Much of the studies and research are centred around young athletes and young people in general and that is why another study wished to look at the impact of creatine supplementation for resistance training in middle-aged and older men. It was seen that resistance training alone significantly increased muscular strength and added muscle mass with no additional benefits from creatine supplementation.


Creatine and Highly Trained People


There is also a difference between relatively untrained people and highly trained collegiate football players. A study suggested that creatine monohydrate in any amount does not have any beneficial ergogenic effects in highly trained collegiate football players. However, a proper resistance training stimulus for 10 weeks can increase strength and fat-free mass in highly trained athletes.


It appears then that the impact of creatine supplementation and resistance training for everyone differs and that some people may respond differently than others. Also, it must be noted that resistance training, on its own, is normally more than enough for people who are on a proper diet consisting of enough protein and training regularly.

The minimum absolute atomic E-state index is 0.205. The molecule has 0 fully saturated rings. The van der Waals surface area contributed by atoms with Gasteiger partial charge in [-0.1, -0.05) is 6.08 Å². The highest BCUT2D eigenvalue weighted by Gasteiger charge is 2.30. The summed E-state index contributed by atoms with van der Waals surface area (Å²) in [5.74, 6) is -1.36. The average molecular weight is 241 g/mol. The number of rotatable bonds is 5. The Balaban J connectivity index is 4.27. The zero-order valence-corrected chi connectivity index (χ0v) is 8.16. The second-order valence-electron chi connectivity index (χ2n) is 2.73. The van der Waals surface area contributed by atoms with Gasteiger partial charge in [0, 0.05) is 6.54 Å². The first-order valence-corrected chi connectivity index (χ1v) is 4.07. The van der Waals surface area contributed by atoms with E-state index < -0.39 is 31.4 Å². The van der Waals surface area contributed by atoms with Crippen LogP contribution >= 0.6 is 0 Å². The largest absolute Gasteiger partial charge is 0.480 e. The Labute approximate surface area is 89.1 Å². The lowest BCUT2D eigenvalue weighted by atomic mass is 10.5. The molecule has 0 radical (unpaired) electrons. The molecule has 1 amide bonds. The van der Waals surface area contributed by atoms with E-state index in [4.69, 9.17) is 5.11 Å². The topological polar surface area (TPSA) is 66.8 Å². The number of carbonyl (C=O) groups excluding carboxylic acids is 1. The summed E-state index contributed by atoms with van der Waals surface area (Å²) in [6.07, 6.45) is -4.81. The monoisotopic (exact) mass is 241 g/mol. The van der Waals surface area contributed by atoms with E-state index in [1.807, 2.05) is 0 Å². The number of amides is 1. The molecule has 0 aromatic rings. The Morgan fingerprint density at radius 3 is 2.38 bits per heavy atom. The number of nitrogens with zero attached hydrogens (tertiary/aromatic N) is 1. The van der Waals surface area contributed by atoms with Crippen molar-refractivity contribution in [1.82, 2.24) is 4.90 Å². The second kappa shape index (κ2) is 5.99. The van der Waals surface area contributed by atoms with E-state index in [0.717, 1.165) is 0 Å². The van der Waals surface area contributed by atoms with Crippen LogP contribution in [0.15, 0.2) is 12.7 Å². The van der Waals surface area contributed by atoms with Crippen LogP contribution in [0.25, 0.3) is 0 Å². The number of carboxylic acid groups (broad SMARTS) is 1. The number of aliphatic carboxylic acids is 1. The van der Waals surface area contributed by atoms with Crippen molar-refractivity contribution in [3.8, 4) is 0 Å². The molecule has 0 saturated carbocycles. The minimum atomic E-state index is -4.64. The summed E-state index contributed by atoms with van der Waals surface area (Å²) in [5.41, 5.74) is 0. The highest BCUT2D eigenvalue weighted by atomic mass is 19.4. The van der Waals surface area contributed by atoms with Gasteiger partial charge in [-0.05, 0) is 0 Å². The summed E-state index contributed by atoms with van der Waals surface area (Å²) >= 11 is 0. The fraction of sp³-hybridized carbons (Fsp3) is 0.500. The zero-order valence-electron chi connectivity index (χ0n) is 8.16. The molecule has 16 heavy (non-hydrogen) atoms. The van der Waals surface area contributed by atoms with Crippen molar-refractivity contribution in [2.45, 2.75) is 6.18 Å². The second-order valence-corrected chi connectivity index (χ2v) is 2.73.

Is Creatine Safe To Use?


Creatine, in short, is safe to use and supplement training with.


Creatine is not a steroid and can be found naturally occurring in red meat, poultry and fish but the reason that people supplement with it is that it is easier than having the body utilise this natural creatine itself. As stated before, the reduction is the expected raising of homocysteine levels through supplementation is one of the reasons that creatine is viewed as cardioprotective.


There are minimal side effects when it comes to creatine, being reports of nausea and possibly diarrhoea but this could also be linked to the intensity of the workout and how much creatine you have taken, as you should aim to only take 5g a day.